John Evans

Fake videos are on the rise. As they become more realistic, seeing shouldn't always be ... - 2 views

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    "All it takes is a single selfie. From that static image, an algorithm can quickly create a moving, lifelike avatar: a video not recorded, but fabricated from whole cloth by software. With more time, Pinscreen, the Los Angeles start-up behind the technology, believes its renderings will become so accurate they will defy reality. "You won't be able to tell," said Hao Li, a leading researcher on computer-generated video at USC who founded Pinscreen in 2015. "With further deep-learning advancements, especially on mobile devices, we'll be able to produce completely photoreal avatars in real time.""
John Evans

The Future of Fake News | Edutopia - 1 views

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    "New audio and video software will make media manipulations harder to detect. These essential media literacy questions can help."
John Evans

Christiane Amanpour: How to seek truth in the era of fake news | TED Talk - 1 views

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    "Known worldwide for her courage and clarity, Christiane Amanpour has spent the past three decades interviewing business, cultural and political leaders who have shaped history. In conversation with TED Curator Chris Anderson, Amanpour discusses fake news, objectivity in journalism, the leadership vacuum in global politics and more, sharing her wisdom along the way. "Be careful where you get information from," she says. "Unless we are all engaged as global citizens who appreciate the truth, who understand science, empirical evidence and facts, then we are going to be wandering around -- to a potential catastrophe.""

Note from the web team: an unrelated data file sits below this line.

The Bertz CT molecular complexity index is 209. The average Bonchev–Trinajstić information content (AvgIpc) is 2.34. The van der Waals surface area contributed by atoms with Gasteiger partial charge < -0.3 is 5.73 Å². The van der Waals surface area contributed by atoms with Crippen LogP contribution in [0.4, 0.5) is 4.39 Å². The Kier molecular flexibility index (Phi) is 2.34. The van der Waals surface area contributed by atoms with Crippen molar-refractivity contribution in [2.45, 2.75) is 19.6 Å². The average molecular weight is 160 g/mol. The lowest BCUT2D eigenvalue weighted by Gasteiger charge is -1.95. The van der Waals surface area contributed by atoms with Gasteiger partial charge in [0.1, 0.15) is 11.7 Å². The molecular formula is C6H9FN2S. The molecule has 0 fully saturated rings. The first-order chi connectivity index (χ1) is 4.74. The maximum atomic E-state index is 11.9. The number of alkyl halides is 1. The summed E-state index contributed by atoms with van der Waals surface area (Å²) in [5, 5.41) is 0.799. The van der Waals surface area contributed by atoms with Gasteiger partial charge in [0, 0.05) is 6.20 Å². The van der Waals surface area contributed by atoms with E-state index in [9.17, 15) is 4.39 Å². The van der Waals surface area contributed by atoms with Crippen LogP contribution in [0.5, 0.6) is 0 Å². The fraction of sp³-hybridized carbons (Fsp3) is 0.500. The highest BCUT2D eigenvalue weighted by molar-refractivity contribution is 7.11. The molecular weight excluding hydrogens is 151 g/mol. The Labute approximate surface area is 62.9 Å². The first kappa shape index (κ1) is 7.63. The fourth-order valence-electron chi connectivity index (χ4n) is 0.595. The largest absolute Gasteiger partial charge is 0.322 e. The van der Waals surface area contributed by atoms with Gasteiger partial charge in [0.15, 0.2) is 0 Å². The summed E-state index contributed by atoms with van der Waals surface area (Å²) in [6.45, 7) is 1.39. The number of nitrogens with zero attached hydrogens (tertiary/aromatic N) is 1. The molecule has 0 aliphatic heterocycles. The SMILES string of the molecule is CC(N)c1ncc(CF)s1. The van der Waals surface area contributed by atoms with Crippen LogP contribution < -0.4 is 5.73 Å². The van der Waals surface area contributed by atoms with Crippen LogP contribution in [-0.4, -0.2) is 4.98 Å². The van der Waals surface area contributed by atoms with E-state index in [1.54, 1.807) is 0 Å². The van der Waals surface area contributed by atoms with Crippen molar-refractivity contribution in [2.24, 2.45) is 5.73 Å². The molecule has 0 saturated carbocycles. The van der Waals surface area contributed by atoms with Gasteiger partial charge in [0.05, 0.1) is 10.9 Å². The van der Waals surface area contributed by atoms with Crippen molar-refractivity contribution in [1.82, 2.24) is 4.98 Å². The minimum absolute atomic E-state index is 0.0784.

John Evans

How school leaders can combat 'filter bubbles' and 'fake news' | @mcleod | Dangerously ... - 1 views

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    "Information literacy has been a hot topic of recent conversation. Many folks believe that web sites that traffic in false information and 'fake news' may have influenced the last United States presidential election. Traffic on the Snopes web site, which debunks false rumors, has never been greater. Ideological separation also is being driven by the ways that we sort ourselves in our schools, neighborhoods, friendship groups, political affiliations, and faith institutions. Already often isolated from the dissimilar-minded, we then also self-select into individualized news media and online channels that can result in walled-garden 'echo chambers' or 'filter bubbles.' To combat our growing concerns about fake news and filter bubbles, we're going to have to take the task of information literacy more seriously. And that means rethinking some organizational and technological practices."
John Evans

Seen a fake news story recently? You're more likely to believe it next time - Journalis... - 0 views

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    ""Pope Francis Shocks World, Endorses Donald Trump for President"; "ISIS Leader Calls for American Muslim Voters to Support Hillary Clinton." These examples of fake news are from the 2016 presidential election campaign. Such highly partisan fabricated stories designed to look like real reporting probably played a bigger role in that bitter election than in any previous American election cycle. The fabrications spread on social media and into traditional news sources in a way that tarnished both major candidates' characters. Sometimes the stories intentionally damage a candidate; sometimes the authors are driven only by dollar signs. Questions about how and why voters across the political spectrum fell for such disinformation have nagged at social scientists since early in the 2016 race. The authors of a new study address these questions with cognitive experiments on familiarity and belief."